And she made it look convincing.

    Look, I’m not saying you should support her. She’s a novice at the national level, and it shows.

    “‘Maverick’ is not a policy solution.”

    I know — that’s annoying to just about everyone except those two. I know what they’re trying to do; they’re trying to say they’ll work with both parties, not only the Republicans, and they’re trying not to say it out loud. Until they say it out loud, though, nobody cares, including me. Once they say it, they’ll alienate some rabid Republican partisans, but most of those were lost as soon as McCain won the primaries, and Palin only brought back the SocialCons. And anyhow, the pure Republican partisans won’t stay at home en masse; that’s not what partisans do.

    Anyhow, as long as they keep saying “Maverick”, it’s right to distrust them. “Reform” and “nonpartisan” are what they need to say, if they actually want to make that kind of commitment. Until they do, there’s good reason why Obama’s style of reform (a partisan purge) will stand out — because he’s honest about it, and there’s every reason to believe he’ll carry it out. “Kick the bastards out” is an honorable sentiment, and I’ll cheer to see some of the bastards leave.

    “If there had been no Gibson and Couric interviews and this was the first real taste we were getting of Sarah Palin, her performance would have received the universal scorn it deserves.”

    Those weren’t the first tastes, either. That’s what was so puzzling about them — how bad they were in comparison to her earlier debates and speeches. I mean, obviously she was new to the national scene, so that’s one explanation; but was it enough? The way she handled herself in this debate showed that she _could_ remain composed under pressure; the only question is whether she can learn national politics, and I don’t see how anyone can expect that in the tiny amount of time she’s had. If she gets the job, she’ll have to learn on it. We know she learned on the job as mayor and governor, so it’s possible.

    “Instead she’s praised by many, for accomplishing nothing more than speaking in complete sentences and winking at the camera.”

    Well, and for dealing with a reasonable amount of pressure and dispensing a reasonable amount of information from a cold start.

    -Wm

  13. Wm Tanksley says:

    Raijinili said: “Well, the VP makes tiebreaking votes in the Senate. Otherwise, isn’t the only official duty of the VP to substitute or take over for the president if the president is incapacitated?”

    My problem with Biden’s response there was merely in the discrepancy between what he was trying to do and what his argument actually accomplished. He was trying to discredit Cheney’s (silly) claim that the VP is immune to executive inquiries because the VP is part of legislature. What he actually accomplished was to make the same argument that Cheney made, that the VP is defined by Article I of the Constitution — but Article I defines the Legislature (and the VP), which would disprove Biden’s attempted point.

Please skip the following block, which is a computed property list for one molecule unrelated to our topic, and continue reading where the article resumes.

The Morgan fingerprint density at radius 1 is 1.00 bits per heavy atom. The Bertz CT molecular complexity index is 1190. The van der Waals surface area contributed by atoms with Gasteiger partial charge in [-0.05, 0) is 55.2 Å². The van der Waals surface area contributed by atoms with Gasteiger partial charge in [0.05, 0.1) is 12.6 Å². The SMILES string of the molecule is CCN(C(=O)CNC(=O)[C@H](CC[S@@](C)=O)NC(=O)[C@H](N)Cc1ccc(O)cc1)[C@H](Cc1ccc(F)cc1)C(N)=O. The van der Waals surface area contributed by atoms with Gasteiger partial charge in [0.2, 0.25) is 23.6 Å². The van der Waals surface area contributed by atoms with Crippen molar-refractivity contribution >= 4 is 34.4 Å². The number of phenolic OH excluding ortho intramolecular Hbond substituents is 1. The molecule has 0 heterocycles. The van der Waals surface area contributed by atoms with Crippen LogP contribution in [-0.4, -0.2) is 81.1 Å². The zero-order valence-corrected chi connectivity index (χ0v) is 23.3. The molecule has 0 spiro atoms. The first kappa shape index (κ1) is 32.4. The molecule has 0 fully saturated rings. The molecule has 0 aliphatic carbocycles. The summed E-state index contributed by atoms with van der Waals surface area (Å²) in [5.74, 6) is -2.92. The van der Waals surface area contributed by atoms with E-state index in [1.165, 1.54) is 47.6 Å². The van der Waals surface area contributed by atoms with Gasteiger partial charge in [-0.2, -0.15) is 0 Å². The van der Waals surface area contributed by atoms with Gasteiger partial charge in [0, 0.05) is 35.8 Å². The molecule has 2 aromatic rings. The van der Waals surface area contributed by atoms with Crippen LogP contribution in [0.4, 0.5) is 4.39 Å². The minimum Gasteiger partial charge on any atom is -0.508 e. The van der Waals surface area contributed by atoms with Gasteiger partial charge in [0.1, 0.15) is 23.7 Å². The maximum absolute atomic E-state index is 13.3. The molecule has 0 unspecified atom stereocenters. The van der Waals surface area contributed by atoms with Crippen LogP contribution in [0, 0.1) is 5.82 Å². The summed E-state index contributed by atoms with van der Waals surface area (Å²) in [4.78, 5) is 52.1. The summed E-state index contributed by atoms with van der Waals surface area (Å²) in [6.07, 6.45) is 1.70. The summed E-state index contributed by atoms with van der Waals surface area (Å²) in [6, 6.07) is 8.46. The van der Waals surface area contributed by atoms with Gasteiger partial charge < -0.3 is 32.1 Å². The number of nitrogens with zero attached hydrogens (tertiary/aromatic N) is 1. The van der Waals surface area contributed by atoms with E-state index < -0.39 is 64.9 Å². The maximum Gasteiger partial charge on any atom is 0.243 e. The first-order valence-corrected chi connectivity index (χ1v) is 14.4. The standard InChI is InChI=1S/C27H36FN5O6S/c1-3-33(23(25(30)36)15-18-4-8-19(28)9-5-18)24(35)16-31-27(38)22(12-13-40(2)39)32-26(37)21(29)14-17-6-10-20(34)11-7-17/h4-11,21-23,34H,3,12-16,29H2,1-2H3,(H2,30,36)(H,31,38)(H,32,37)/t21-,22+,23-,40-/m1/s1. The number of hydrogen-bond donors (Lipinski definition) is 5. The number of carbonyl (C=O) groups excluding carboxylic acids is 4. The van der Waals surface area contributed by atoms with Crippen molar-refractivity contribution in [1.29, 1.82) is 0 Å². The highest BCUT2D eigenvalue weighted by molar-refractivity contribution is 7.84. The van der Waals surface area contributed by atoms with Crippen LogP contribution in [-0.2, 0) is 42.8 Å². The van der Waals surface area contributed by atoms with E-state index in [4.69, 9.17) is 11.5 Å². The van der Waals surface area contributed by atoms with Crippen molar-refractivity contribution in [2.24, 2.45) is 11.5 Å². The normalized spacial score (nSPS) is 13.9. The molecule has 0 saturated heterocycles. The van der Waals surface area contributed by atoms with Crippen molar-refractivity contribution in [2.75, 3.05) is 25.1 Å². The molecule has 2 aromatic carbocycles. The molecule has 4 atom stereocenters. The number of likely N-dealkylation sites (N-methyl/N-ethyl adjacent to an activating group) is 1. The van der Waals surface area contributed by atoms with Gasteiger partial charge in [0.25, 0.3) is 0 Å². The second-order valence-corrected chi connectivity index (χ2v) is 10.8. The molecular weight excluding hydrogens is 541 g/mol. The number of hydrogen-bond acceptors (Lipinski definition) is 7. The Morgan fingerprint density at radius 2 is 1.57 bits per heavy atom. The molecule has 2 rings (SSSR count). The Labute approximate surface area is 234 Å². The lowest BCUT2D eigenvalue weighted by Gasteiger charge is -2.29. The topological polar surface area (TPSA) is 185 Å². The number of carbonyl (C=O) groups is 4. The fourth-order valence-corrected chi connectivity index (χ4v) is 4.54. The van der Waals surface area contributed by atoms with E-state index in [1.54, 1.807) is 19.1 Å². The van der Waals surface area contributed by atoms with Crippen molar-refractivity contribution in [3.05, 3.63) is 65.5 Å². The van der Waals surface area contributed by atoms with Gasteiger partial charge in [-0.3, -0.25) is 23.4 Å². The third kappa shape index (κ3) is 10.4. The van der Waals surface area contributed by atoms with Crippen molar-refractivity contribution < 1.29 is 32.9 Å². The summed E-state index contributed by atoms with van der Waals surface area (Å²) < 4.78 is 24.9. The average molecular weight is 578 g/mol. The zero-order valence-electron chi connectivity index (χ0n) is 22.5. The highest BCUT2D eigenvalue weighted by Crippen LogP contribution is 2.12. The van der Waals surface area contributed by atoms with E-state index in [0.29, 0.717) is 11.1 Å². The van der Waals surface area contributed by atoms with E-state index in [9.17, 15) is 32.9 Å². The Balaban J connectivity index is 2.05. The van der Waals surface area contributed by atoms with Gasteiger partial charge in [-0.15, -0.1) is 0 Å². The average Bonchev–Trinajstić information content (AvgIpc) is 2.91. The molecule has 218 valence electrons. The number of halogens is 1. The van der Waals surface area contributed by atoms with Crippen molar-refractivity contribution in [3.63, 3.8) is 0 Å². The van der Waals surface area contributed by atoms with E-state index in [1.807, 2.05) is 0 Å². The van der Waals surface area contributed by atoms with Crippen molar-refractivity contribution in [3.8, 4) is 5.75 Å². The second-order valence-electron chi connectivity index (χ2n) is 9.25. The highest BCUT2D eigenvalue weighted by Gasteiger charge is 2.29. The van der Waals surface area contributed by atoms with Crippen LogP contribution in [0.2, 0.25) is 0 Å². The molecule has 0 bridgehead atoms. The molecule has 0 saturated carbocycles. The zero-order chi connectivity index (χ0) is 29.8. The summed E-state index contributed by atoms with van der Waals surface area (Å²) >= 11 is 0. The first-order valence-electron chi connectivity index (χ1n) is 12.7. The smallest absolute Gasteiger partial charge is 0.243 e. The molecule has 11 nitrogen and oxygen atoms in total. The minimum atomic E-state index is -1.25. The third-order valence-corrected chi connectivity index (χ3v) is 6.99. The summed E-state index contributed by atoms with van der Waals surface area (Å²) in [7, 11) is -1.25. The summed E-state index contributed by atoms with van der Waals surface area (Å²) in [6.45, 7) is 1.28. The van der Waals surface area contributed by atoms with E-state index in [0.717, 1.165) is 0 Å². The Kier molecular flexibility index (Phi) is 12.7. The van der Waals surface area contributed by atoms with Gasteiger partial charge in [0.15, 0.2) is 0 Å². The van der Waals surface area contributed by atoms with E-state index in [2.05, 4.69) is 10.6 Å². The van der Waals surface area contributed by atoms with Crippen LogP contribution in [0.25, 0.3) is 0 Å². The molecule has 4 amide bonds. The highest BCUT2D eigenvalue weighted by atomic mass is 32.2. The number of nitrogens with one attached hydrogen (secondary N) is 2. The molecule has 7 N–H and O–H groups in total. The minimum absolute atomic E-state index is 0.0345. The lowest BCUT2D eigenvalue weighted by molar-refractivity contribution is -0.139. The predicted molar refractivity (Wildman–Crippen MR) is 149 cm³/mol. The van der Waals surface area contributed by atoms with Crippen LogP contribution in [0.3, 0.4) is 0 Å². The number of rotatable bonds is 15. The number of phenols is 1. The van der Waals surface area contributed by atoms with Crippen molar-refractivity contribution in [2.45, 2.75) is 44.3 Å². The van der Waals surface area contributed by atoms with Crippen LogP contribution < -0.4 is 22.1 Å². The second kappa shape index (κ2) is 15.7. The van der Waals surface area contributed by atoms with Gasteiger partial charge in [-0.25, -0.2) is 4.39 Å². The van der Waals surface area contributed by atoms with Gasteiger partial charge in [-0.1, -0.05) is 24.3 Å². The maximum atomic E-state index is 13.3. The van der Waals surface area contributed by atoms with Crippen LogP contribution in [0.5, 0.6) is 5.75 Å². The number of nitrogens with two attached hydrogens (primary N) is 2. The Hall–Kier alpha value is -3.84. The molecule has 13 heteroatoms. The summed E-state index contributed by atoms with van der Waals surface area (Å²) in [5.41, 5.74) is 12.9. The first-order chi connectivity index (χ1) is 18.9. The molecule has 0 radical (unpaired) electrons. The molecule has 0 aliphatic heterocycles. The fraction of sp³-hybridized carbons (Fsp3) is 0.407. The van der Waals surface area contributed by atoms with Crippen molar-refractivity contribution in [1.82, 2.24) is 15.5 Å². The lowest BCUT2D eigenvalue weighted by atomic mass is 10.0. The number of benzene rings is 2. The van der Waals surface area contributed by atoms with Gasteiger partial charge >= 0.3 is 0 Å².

I agree with what Biden was trying to prove (Cheney should be under the law, and is worming out under at best a technicality). But as with many cases in this debate, he took his many years of experience, shoved it in a blender, and produced an argument that was completely bogus. There’s no way to make his argument make sense by assuming it could be reworded a little; it’s complete garbage.

    The same with his claim about McCain and Zapatero — it’s just not correct that McCain refused anything. A number of other things are plausible, ranging from the relatively pleasant (McCain didn’t understand the accent) to the unpleasant (McCain doesn’t know who’s in charge in Spain), but it’s ridiculous to propose that he refused when he did nothing of the sort. If Biden had put the worst interpretation on it, I’d be fine with that; McCain is doing the same thing with Ayers. THAT is what we expect from a campaign; anything else would be the surprise.

    BTW, for a fairly impartial analysis of McCain’s Zapatero gaffe, check out http://languagelog.ldc.upenn.edu/nll/?p=614. Language Log is a professional linguist’s look at a LOT of things; he’s amazingly good at sticking to his actual field when offering expert advice.

  14. chaospet says:

    “You DID think she was stupid before the debate. You posted several cartoons about it.”

    Really? As far as I can see, I posted only one comic mentioning Sarah Palin prior to the debate. And nowhere did I mention a thing about her intelligence. I was only questioning (in absurd stick figure comic fashion) the wisdom of the McCain campaign in selecting this relative unknown. But hey, maybe I just deleted some other comics and forgot about it.

    At any rate, this is completely irrelevant. We could both play the ‘genetic fallacy’ game and attribute disingenuous motives to one another, but none of that would address the issue of whether my claims about Palin’s debate performance are justified by the reasons I offered. Again, as I pointed out, she refused to answer several of the questions she was asked. You acknowledge that point. Whether or it not it was “convincing” (I’m not sure what that means here), I think a debater who doesn’t answer half of the questions he/she is asked does an extremely poor job. If you wish to dispute that claim, I’m happy to discuss, but let’s leave the baseless and irrelevant attributions of motives to the side.

  15. morgan says:

    i dont get it…?